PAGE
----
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Interview with Dr. Tobin, DVM
Dr. Stephen Tobin is a holistic veterinarian who providestreatment using homeopathic herbs and nutrition. He speaks with us about hisphilosophy of animal care, pet nutrition, and his experience with the LonglifeProgram in the treatment of his patients.
How Does Longlife Treat Lupus in Dogs?
Longlife for Dogs contains pure shark cartilage, specially processed for maximum absorption intothe bloodstream by your dog's digestive system. It contains Amino Acids and HighProteins, Chondroitin Sulfate (a natural anti-inflammatory property), with naturalMucopolysaccharides, which promote the generation of new blood vessels and isan effective, all-natural immune system booster. Because it has no fillers oradditives, it does not introduce any unexpected side effects.
Canine Lupus and Auto-Immune Disease
Canine Lupus: In Latin, "Lupus" means wolf, and the diseaseLupus is aptly named; Lupus, in both humans and canines, is the disease in whichthe body literally attacks itself. The disease takes two forms, Systemic LupusErythmatosus and Discoid Lupus.
Systemic Lupus Erythmatosus
Systemic Lupus Erythmatosus (SLE, or often referred to as simple canine lupus)is a rare autoimmune-mediated disease specific to dogs. Dogs with lupus haveunusual antibodies in their blood that are targeted against their own body tissues.Lupus can cause widespread systemic disease of the skin, heart, lungs, kidneys,joints, and nervous system, as well as blood (anemia and/or decreased plateletnumbers). Multiple organs are usually affected.
Symptoms of SLE
The condition tends to wax and wane, so your dog will have periods of remissionand of flare-up. The kinds of problems you may notice include shifting lameness(varies depending on which joint is affected at any time), weakness and palegums (due to anemia), and/or increased drinking and urination (kidney disease).The face and the feet are the areas of the skin most often affected, with ulcersand loss of pigment on the nose, and ulceration and thickening of the footpads.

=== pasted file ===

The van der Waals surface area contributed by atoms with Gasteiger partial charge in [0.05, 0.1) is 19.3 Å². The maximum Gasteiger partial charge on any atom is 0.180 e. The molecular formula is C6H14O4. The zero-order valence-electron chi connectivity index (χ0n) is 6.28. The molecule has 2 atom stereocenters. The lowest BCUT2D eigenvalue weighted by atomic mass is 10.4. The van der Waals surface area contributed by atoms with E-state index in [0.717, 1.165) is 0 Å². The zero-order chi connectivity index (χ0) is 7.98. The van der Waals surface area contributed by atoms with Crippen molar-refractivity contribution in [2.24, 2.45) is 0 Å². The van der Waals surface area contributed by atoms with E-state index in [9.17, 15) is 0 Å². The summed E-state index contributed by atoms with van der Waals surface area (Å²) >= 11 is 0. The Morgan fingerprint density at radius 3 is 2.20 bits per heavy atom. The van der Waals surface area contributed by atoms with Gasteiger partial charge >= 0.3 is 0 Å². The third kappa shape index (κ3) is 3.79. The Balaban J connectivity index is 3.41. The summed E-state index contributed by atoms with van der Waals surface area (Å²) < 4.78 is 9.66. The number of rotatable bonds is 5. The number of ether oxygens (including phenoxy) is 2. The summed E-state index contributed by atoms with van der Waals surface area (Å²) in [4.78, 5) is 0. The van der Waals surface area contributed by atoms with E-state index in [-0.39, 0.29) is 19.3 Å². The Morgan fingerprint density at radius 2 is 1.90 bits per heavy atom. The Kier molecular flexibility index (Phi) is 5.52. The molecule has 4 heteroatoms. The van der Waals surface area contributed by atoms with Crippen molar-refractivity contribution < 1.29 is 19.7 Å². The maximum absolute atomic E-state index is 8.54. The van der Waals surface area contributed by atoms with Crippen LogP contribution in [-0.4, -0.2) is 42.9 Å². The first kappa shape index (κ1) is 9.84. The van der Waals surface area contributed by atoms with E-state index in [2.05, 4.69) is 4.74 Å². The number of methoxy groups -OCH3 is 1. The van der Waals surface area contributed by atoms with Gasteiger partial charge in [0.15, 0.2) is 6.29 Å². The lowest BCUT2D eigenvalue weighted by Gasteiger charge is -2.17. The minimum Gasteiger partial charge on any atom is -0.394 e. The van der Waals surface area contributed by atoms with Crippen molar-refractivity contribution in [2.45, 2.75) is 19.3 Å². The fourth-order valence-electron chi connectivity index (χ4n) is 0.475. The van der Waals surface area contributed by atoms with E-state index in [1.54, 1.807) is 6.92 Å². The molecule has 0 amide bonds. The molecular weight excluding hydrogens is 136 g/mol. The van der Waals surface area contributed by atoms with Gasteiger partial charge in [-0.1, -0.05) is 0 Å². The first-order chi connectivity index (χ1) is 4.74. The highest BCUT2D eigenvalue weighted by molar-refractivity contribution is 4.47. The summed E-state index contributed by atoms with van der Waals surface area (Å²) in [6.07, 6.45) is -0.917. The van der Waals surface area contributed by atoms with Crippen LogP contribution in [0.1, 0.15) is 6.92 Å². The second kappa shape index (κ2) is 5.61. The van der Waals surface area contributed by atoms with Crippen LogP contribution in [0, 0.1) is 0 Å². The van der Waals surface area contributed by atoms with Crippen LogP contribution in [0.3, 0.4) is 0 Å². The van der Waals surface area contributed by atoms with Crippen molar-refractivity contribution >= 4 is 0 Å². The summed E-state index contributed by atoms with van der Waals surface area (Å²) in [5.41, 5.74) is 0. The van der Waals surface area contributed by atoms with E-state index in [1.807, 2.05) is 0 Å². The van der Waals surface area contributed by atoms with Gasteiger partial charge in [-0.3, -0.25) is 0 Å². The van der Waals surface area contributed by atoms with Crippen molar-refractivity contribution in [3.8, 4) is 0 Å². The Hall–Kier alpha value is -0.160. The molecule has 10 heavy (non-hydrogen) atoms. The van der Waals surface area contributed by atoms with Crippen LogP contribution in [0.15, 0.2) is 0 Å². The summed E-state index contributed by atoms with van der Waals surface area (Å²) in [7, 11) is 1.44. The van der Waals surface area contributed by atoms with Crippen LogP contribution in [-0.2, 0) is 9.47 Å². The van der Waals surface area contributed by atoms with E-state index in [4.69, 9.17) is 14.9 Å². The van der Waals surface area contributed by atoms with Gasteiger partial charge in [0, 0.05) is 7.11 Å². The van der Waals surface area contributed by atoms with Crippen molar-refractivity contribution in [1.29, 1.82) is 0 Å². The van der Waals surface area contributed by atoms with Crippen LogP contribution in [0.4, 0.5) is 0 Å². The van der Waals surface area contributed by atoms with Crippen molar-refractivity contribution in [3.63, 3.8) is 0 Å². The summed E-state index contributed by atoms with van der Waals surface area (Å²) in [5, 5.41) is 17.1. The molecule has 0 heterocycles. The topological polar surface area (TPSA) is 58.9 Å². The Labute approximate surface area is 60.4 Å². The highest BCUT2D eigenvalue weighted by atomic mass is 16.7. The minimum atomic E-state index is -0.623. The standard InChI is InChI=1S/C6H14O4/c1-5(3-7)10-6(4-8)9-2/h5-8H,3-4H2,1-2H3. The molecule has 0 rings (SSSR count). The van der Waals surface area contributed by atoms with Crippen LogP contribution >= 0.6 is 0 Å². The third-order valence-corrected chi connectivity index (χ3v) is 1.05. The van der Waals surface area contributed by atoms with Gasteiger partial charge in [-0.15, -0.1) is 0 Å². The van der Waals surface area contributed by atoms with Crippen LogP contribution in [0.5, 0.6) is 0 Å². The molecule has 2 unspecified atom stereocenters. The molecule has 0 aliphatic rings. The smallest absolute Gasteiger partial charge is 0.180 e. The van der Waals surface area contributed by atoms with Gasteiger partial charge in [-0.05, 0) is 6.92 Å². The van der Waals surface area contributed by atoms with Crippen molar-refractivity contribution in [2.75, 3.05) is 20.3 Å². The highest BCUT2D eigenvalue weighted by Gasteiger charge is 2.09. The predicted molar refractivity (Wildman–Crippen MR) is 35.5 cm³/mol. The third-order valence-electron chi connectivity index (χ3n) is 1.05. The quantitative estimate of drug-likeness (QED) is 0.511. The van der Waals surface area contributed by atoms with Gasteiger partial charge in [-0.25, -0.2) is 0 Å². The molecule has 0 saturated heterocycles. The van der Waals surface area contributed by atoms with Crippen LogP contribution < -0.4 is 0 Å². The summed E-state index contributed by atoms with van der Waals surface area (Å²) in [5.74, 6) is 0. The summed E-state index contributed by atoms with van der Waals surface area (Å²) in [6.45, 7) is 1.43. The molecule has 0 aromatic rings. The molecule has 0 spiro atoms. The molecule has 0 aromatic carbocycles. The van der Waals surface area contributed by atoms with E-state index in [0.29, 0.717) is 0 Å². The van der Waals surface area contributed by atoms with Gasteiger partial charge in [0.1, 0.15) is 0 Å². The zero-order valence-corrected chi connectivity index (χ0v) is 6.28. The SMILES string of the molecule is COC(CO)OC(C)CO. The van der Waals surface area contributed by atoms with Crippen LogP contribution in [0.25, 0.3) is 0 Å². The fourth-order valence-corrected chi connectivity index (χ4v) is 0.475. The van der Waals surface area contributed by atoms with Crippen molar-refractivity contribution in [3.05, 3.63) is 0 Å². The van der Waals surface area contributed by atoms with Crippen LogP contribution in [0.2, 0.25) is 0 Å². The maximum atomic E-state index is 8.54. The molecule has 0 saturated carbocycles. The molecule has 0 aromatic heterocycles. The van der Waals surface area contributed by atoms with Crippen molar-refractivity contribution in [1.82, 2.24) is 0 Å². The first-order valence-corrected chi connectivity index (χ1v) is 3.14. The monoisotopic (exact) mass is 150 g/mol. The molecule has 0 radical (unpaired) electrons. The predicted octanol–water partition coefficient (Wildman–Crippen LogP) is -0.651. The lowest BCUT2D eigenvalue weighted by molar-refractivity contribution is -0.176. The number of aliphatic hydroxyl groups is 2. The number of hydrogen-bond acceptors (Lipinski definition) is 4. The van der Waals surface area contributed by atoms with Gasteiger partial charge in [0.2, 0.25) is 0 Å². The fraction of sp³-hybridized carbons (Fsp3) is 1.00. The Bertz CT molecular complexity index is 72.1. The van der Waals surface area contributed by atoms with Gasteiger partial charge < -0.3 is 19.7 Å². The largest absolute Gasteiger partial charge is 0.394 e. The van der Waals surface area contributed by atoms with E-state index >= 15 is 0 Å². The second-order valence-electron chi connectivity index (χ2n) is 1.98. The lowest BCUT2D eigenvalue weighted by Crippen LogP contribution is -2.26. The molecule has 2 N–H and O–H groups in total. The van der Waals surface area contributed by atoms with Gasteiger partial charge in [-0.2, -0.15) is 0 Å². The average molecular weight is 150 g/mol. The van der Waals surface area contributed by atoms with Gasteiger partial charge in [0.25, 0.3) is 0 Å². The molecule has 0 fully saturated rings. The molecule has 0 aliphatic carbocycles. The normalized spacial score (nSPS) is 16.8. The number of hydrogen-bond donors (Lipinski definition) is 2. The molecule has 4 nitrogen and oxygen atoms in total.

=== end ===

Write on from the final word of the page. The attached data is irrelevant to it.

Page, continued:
From the above paragraph, one might conclude (correctly) that one of the problemswith SLE is that it causes such a wide variety of symptoms that it can be confusedwith a number of different diseases. The signs of SLE may be acute (sudden onsetand short duration) or chronic (of long duration and recurring) and are usuallycyclic (recurring in a specific pattern or cycle). Some of the symptoms may includea fluctuating fever, shifting lameness, arthritis affecting multiple joints withoutany evidence of cartilage erosion, multiple painful muscles, anemia, a low whiteblood count, oral ulcers, symmetrical skin lesions including alopecia (hair loss),skin crusting, lesions, ulceration and scar formation, thyroiditis, (inflammationof the thyroid gland), and splenomegaly (enlargement of the spleen). Pyelonephritis(generalized infections of the kidney), renal failure (kidney failure), septicarthritis (serious infection of the joints), or septicemia (infections of thebloodstream) are signs that the disease is in an advanced state.
Diagnosis of SLE